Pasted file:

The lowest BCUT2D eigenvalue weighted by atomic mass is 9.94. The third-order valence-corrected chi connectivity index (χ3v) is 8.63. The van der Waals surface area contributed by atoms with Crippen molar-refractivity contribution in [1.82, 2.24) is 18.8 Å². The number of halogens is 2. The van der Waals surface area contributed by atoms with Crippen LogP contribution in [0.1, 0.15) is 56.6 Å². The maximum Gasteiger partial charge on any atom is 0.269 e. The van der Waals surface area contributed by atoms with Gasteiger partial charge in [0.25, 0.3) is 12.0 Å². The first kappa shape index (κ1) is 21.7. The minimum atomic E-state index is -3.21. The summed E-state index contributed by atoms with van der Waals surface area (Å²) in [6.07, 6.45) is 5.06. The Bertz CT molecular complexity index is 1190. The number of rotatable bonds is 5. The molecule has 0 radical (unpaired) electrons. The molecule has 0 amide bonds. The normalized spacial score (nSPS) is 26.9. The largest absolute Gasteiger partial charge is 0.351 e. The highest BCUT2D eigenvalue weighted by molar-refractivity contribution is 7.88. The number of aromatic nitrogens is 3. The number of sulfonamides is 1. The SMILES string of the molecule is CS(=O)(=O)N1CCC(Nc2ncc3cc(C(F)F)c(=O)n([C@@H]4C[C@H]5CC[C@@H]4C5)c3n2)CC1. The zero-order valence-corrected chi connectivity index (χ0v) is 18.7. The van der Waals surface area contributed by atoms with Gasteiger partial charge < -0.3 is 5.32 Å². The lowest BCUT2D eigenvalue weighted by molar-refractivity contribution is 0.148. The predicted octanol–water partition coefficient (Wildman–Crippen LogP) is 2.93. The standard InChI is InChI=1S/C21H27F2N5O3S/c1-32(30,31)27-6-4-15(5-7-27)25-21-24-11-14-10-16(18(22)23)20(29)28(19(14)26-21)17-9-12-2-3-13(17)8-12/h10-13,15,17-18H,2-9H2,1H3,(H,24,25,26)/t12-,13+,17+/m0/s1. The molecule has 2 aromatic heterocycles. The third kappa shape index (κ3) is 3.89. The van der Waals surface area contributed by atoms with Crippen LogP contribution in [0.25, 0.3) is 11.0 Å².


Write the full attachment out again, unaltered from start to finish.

The lowest BCUT2D eigenvalue weighted by atomic mass is 9.94. The third-order valence-corrected chi connectivity index (χ3v) is 8.63. The van der Waals surface area contributed by atoms with Crippen molar-refractivity contribution in [1.82, 2.24) is 18.8 Å². The number of halogens is 2. The van der Waals surface area contributed by atoms with Crippen LogP contribution in [0.1, 0.15) is 56.6 Å². The maximum Gasteiger partial charge on any atom is 0.269 e. The van der Waals surface area contributed by atoms with Gasteiger partial charge in [0.25, 0.3) is 12.0 Å². The first kappa shape index (κ1) is 21.7. The minimum atomic E-state index is -3.21. The summed E-state index contributed by atoms with van der Waals surface area (Å²) in [6.07, 6.45) is 5.06. The Bertz CT molecular complexity index is 1190. The number of rotatable bonds is 5. The molecule has 0 radical (unpaired) electrons. The molecule has 0 amide bonds. The normalized spacial score (nSPS) is 26.9. The largest absolute Gasteiger partial charge is 0.351 e. The highest BCUT2D eigenvalue weighted by molar-refractivity contribution is 7.88. The number of aromatic nitrogens is 3. The number of sulfonamides is 1. The SMILES string of the molecule is CS(=O)(=O)N1CCC(Nc2ncc3cc(C(F)F)c(=O)n([C@@H]4C[C@H]5CC[C@@H]4C5)c3n2)CC1. The zero-order valence-corrected chi connectivity index (χ0v) is 18.7. The van der Waals surface area contributed by atoms with Gasteiger partial charge < -0.3 is 5.32 Å². The lowest BCUT2D eigenvalue weighted by molar-refractivity contribution is 0.148. The predicted octanol–water partition coefficient (Wildman–Crippen LogP) is 2.93. The standard InChI is InChI=1S/C21H27F2N5O3S/c1-32(30,31)27-6-4-15(5-7-27)25-21-24-11-14-10-16(18(22)23)20(29)28(19(14)26-21)17-9-12-2-3-13(17)8-12/h10-13,15,17-18H,2-9H2,1H3,(H,24,25,26)/t12-,13+,17+/m0/s1. The molecule has 2 aromatic heterocycles. The third kappa shape index (κ3) is 3.89. The van der Waals surface area contributed by atoms with Crippen LogP contribution in [0.25, 0.3) is 11.0 Å².